Receiving Wide Coverage ...
Making amends: In an op-ed piece in the Wall Street Journal, Equifax interim CEO Paulino do Rego Barros Jr. offers an apology and an olive branch to consumers following the company’s data breach. “On behalf of Equifax, I want to express my sincere and total apology to every consumer affected by our recent data breach. People across the country and around the world, including our friends and family members, put their trust in our company. We didn’t live up to expectations.”
By next January 31, Equifax promises to offer “a new service allowing all consumers the option of controlling access to their personal credit data,” he says. “The service we are developing will let consumers easily lock and unlock access to their Equifax credit files. You will be able to do this at will. It will be reliable, safe and simple. Most significantly, the service will be offered free, for life.”
Consumer Financial Protection Bureau Director Richard Cordray warned the credit bureau industry that it faces tougher supervision following the Equifax hack.
“We’re going to have monitoring in place that’s preventive,” Cordray said in an interview on CNBC. “It’s going to be a different regime than we’re used to. In the past they dealt with these problems on their own. … That’s not good enough. If they’re going to restore public confidence in this marketplace and if they’re going to create the kind of reforms necessary, they’re going to have to recognize the old days of just doing what they want, being subject to lawsuits now and then, are over.” New York Times, Washington Post, American Banker
Simpler rules: The three main financial services regulators — the Federal Reserve, Federal Deposit Insurance Corp. and Office of the Comptroller of the Currency — proposed simplified bank capital rules affecting small and regional lenders. “This proposal aims to strike a balance between reducing complexity on the one hand, and continuing to ensure appropriate capital requirements for banks’ construction lending activities on the other,” said FDIC Chairman Martin Gruenberg.
But Thomas Hoenig, the FDIC’s vice chairman, said the proposed modification is “neither simpler nor less burdensome.”
“It falls well short of achieving the kind of simplification that would provide truly meaningful benefit to the industry, investors, and the public,” Hoenig told a meeting of the FDIC board. “Unfortunately, the proposed changes will only perpetuate the disparate capital benefits across banks of different sizes and provide only minimal regulatory reporting relief.” Financial Times, American Banker
Wall Street Journal
Refi probe: Ginnie Mae is investigating lenders it suspects of “churning” mortgage refinances among military veterans, leading some borrowers to be stuck with thousands of dollars in unnecessary fees from multiple refis that offer the borrowers little benefit. The agency is planning to speak to least half a dozen lenders about their refinance practices, the paper reports, and is also considering taking civil legal action against some of them. It also recently formed a “Lender Abuse Task Force” with the Department of Veterans Affairs.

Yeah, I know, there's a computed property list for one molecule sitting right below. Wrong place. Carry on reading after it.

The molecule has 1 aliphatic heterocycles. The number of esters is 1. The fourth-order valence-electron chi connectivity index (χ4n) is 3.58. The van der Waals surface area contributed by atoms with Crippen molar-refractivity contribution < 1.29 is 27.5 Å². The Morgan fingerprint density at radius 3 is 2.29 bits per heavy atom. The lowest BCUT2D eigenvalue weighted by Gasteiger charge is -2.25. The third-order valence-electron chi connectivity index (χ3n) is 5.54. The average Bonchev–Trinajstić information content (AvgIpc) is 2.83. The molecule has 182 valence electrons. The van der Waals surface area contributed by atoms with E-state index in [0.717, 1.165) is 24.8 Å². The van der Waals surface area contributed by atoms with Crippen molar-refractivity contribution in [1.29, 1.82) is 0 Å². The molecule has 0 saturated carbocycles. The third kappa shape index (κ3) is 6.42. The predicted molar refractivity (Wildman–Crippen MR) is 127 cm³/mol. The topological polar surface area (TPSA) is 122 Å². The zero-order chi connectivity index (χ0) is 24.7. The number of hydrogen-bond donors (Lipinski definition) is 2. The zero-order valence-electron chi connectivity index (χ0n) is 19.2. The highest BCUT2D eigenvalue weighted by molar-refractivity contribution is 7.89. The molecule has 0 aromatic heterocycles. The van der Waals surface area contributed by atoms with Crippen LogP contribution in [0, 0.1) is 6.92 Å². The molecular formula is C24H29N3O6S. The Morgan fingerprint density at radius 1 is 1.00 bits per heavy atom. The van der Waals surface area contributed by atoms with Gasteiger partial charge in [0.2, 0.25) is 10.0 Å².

Not worried: JPMorgan Chase is unlikely to have to set aside reserves to cover a $4 billion Texas jury award against the bank for allegedly mishandling the estate of a former American Airlines executive. That’s because all but $4.7 million of the award was punitive, not actual damages, and the bank is “highly confident the jury verdict will not stand.” At the same time, “the arcane and often complex way that companies account for possible legal losses — a process that is often more art than science,” will allow the bank to avoid reserving anywhere close to that figure.
Help wanted: The Securities and Exchange Commission wants to beef up cybersecurity following the recently discovered hack into its computer database last year. But “finding and recruiting these new workers won’t be easy,” the paper says, as it is competing with other agencies and private companies for tech talent.
And the SEC and other government agencies are at a competitive disadvantage, since private companies can pay more.
One-stop banking: HSBC is planning to roll out a new mobile banking app in the U.K. next year that would allow customers to view all their accounts, including those at other banks. “The move is aimed at placing HSBC at the center of peoples’ financial relationships, acting as a hub through which customers can manage all their accounts and spending habits,” the paper says.
New York Times
Bored of banking?: Consumers are becoming too complacent, if not bored, with financial scandals that the larger picture is being lost, according to Rana Foroohar, an associate editor and global business columnist at The Financial Times.
“Over the last 10 years, there has been so much financial scandal, so many battles between regulators and financiers, and so much complexity (more liquidity and less leverage with your tier one capital, anyone?) that a large swath of the public has become numb to the debate about how to make our financial system safer,” she writes in an opinion piece in the New York Times. “That’s a dangerous problem, because despite all of the wrangling and rulemaking, there’s a core truth about our financial system that we have yet to comprehend fully: It isn’t serving us, we’re serving it.”
“When people say the mortgage industry has learned its lesson, this seems to suggest that that may not be the case.” — Michael Bright, Ginnie Mae’s acting president, discussing some lenders’ practice of refinancing veterans’ mortgages multiple times in order to rack up fees.